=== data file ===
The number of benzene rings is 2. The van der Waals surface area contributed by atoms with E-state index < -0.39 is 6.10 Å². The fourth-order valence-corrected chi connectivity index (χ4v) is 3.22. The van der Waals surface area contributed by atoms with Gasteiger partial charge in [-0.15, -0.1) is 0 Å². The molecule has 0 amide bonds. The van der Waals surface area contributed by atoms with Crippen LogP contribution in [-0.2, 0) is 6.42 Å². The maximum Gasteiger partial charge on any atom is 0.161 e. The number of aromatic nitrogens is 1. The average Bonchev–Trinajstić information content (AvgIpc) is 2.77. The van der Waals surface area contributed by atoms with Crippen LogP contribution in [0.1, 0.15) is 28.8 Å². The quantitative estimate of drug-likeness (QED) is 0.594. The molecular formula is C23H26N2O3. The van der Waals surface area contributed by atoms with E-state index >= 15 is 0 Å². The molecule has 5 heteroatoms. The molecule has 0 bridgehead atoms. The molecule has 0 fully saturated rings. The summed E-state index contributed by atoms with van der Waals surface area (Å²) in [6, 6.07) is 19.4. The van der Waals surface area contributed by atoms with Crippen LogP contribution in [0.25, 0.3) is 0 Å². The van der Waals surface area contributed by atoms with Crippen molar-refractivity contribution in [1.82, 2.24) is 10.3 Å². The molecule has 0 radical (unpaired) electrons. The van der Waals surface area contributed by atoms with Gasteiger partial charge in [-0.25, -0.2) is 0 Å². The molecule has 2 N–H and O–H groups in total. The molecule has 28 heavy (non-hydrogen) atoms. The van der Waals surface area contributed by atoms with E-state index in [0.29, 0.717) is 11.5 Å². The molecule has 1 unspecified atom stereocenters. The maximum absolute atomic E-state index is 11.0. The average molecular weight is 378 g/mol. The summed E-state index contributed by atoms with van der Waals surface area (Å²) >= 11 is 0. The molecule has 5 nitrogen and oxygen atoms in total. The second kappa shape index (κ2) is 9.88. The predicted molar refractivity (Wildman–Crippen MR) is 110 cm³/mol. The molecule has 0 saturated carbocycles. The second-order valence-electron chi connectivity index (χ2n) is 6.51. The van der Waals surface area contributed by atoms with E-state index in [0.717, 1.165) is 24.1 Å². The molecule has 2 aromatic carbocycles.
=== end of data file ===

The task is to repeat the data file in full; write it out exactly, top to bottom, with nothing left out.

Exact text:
The number of benzene rings is 2. The van der Waals surface area contributed by atoms with E-state index < -0.39 is 6.10 Å². The fourth-order valence-corrected chi connectivity index (χ4v) is 3.22. The van der Waals surface area contributed by atoms with Gasteiger partial charge in [-0.15, -0.1) is 0 Å². The molecule has 0 amide bonds. The van der Waals surface area contributed by atoms with Crippen LogP contribution in [-0.2, 0) is 6.42 Å². The maximum Gasteiger partial charge on any atom is 0.161 e. The number of aromatic nitrogens is 1. The average Bonchev–Trinajstić information content (AvgIpc) is 2.77. The van der Waals surface area contributed by atoms with Crippen LogP contribution in [0.1, 0.15) is 28.8 Å². The quantitative estimate of drug-likeness (QED) is 0.594. The molecular formula is C23H26N2O3. The van der Waals surface area contributed by atoms with E-state index >= 15 is 0 Å². The molecule has 5 heteroatoms. The molecule has 0 bridgehead atoms. The molecule has 0 fully saturated rings. The summed E-state index contributed by atoms with van der Waals surface area (Å²) in [6, 6.07) is 19.4. The van der Waals surface area contributed by atoms with Crippen LogP contribution in [0.25, 0.3) is 0 Å². The van der Waals surface area contributed by atoms with Crippen molar-refractivity contribution in [1.82, 2.24) is 10.3 Å². The molecule has 0 radical (unpaired) electrons. The van der Waals surface area contributed by atoms with Gasteiger partial charge in [-0.25, -0.2) is 0 Å². The molecule has 2 N–H and O–H groups in total. The molecule has 28 heavy (non-hydrogen) atoms. The van der Waals surface area contributed by atoms with E-state index in [0.29, 0.717) is 11.5 Å². The molecule has 1 unspecified atom stereocenters. The maximum absolute atomic E-state index is 11.0. The average molecular weight is 378 g/mol. The summed E-state index contributed by atoms with van der Waals surface area (Å²) >= 11 is 0. The molecule has 5 nitrogen and oxygen atoms in total. The second kappa shape index (κ2) is 9.88. The predicted molar refractivity (Wildman–Crippen MR) is 110 cm³/mol. The molecule has 0 saturated carbocycles. The second-order valence-electron chi connectivity index (χ2n) is 6.51. The van der Waals surface area contributed by atoms with E-state index in [0.717, 1.165) is 24.1 Å². The molecule has 2 aromatic carbocycles.